2002 Buick Rendezvous Review

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The Car Connection Expert Review

Marc K. Stengel Marc K. Stengel Editor
July 23, 2001

You review the '02 Rendezvous

It's been a while since I was last excited about a Buick. The Reatta intrigued me in the late '80s and early '90s, but mostly because of its George Jetson styling. In high school, the 350-horsepower Gran Sport GSX of 1970 stoked my daydreams even before I could drive. The '87 GNX was a turbocharged, albeit unobtainable, supercar that came and went like a meteor.

And that's about it: It's been at least 10 years since Buick has peddled excitement. For that very reason, Buick's continued existence is a popular matter of debate. So it's about time that an eye-catching, if oddball, novelty like the Buick Rendezvous should debut for the 2002 model year. It's about time precisely because time is what Buick mostly lacks.

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Chances are, the Rendezvous will inspire a lot of different reactions as it infiltrates the traffic stream. Cynics will grudgingly admit that it's downright pretty compared to its dog-faced horse's a-- of a sister, the Pontiac Aztek. Kids, like my youngest, will recognize the Rendezvous as "Tiger Woods' car," since the Linksmeister seems to be having so much fun in one in the current crop of TV spots. I myself am caught between two conflicting emotions: "Ugh! Another SUV," is one; "Wow! Maybe it'll save the brand," is the other.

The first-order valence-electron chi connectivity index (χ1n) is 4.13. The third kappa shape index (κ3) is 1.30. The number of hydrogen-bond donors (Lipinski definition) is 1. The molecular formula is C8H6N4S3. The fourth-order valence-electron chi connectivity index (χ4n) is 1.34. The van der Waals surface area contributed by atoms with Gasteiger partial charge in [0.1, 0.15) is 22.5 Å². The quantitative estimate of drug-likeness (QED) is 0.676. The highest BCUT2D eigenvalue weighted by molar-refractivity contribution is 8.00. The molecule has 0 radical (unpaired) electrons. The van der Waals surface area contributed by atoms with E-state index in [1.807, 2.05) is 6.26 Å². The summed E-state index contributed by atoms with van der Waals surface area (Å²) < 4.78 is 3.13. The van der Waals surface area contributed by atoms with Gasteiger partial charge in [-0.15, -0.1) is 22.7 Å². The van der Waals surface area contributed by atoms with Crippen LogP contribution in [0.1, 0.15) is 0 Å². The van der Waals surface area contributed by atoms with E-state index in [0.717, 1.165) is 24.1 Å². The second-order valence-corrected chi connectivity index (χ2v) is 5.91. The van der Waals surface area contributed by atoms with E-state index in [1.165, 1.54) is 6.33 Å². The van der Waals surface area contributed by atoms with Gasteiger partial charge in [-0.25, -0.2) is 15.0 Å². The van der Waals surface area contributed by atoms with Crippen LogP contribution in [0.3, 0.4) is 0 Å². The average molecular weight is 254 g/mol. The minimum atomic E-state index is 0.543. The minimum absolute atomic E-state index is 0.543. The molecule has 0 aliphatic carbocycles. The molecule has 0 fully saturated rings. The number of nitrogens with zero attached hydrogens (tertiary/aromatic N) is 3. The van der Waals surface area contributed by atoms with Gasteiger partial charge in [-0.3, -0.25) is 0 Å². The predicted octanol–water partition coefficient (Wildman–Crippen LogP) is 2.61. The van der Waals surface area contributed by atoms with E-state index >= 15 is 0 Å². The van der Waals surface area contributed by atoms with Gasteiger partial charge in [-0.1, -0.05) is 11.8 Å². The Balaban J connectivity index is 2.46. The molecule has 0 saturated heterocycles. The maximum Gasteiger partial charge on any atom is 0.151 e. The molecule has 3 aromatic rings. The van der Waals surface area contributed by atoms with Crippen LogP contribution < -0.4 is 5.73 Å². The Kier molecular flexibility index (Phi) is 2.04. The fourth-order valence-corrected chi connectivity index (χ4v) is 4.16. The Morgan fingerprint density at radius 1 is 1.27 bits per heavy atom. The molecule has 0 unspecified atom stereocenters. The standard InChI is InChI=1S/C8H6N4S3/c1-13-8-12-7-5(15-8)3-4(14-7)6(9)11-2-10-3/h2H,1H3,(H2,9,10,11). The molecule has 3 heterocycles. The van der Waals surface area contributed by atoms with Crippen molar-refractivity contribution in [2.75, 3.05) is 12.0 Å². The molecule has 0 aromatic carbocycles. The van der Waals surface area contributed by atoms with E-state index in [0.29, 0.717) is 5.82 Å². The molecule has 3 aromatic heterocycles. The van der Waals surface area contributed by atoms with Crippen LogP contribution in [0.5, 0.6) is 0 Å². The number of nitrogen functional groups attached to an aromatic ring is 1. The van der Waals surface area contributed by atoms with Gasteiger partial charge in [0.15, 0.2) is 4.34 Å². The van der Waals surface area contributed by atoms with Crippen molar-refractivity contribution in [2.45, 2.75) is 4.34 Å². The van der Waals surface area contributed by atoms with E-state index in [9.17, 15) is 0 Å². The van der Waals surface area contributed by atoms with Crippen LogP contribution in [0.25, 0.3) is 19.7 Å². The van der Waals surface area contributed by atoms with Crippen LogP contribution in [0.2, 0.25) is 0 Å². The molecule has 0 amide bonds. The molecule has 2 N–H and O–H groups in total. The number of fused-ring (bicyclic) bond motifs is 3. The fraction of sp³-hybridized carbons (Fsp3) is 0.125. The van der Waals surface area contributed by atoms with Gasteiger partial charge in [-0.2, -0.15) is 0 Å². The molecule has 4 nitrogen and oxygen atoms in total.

At the very least, the Rendezvous suggests that there are still some folks at Buick with their thinking caps on. Subtle yet important styling decisions — commonly known as "taste" — have spared Rendezvous from sharing the Aztek's fate as the butt of all jokes. Say what you will about all the glittering chrome and all the diamond, ruby, and amber sparkles from so many lighting assemblies, but the Rendezvous looks perfectly at ease among such SUV socialites as the Lexus RX300, Acura MDX, Mercedes-Benz M-Class, and BMW X5. Moreover, its base prices ($24,924 for front-wheel drive; $27,452 for all-wheel drive) are anywhere from one-quarter to one-half less expensive than these other high-society worthies.

2002 Buick Rendezvous

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Bangles and baubles

My own tester, however, was bedecked with some $5000 worth of high-end luxuries in a single package of options. Together with a $700 sunroof, that was enough to inflate the sticker to $33,737. Still, the Acura MDX I recently reviewed cost $37,450 at base price, and the BMW X5 3.0Xi started at $38,900, only to sticker out at $48,810.

2002 Buick Rendezvous

2002 Buick Rendezvous

I suppose Rendezvous' 185-horsepower rating (versus 240 hp for the MDX, 225 hp for the X5) might have something to do with this price discrepancy. The Buick's 3.4-liter V-6 is tried-and-trusty, just not very gutsy. Frankly, considering Rendezvous' all-American fluffy ride, 185 horsepower is about all the hot-dogging potential this SUV needs. It's a bit of a shame too, since Buick has equipped its SUV with independent suspension at all four corners and four-wheel disc ABS brakes. Handling, though, is mushy; ride is soft; and shifts of the four-speed automatic transmission are a tad on the lazy side.

Apparently, Rendezvous is designed for cruising. As Tiger Woods would probably like us to believe, it's the golf cart that takes you to your golf cart. Or you could probably tow a pair behind you, thanks to a 3500-lb tow rating. At least the Rendezvous' economy numbers of 18 mpg city/24 highway are better than most of its rivals.